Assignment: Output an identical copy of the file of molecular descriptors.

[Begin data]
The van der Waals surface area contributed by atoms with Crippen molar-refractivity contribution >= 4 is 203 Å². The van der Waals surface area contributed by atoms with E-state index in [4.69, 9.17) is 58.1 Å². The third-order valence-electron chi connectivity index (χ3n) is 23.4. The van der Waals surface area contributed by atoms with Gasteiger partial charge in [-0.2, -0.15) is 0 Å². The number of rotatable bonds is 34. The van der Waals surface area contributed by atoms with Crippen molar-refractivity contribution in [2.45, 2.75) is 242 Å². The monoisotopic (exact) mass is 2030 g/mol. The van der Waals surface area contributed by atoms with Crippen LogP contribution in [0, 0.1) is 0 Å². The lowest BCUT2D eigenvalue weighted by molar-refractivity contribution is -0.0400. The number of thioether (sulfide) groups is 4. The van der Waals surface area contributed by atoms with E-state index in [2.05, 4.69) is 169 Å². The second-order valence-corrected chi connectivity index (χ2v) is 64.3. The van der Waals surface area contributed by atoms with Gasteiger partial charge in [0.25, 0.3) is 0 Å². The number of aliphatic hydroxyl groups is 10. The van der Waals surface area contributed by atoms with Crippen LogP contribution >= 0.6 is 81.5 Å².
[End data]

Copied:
The van der Waals surface area contributed by atoms with Crippen molar-refractivity contribution >= 4 is 203 Å². The van der Waals surface area contributed by atoms with E-state index in [4.69, 9.17) is 58.1 Å². The third-order valence-electron chi connectivity index (χ3n) is 23.4. The van der Waals surface area contributed by atoms with Gasteiger partial charge in [-0.2, -0.15) is 0 Å². The number of rotatable bonds is 34. The van der Waals surface area contributed by atoms with Crippen molar-refractivity contribution in [2.45, 2.75) is 242 Å². The monoisotopic (exact) mass is 2030 g/mol. The van der Waals surface area contributed by atoms with Crippen LogP contribution in [0, 0.1) is 0 Å². The lowest BCUT2D eigenvalue weighted by molar-refractivity contribution is -0.0400. The number of thioether (sulfide) groups is 4. The van der Waals surface area contributed by atoms with E-state index in [2.05, 4.69) is 169 Å². The second-order valence-corrected chi connectivity index (χ2v) is 64.3. The van der Waals surface area contributed by atoms with Gasteiger partial charge in [0.25, 0.3) is 0 Å². The number of aliphatic hydroxyl groups is 10. The van der Waals surface area contributed by atoms with Crippen LogP contribution >= 0.6 is 81.5 Å².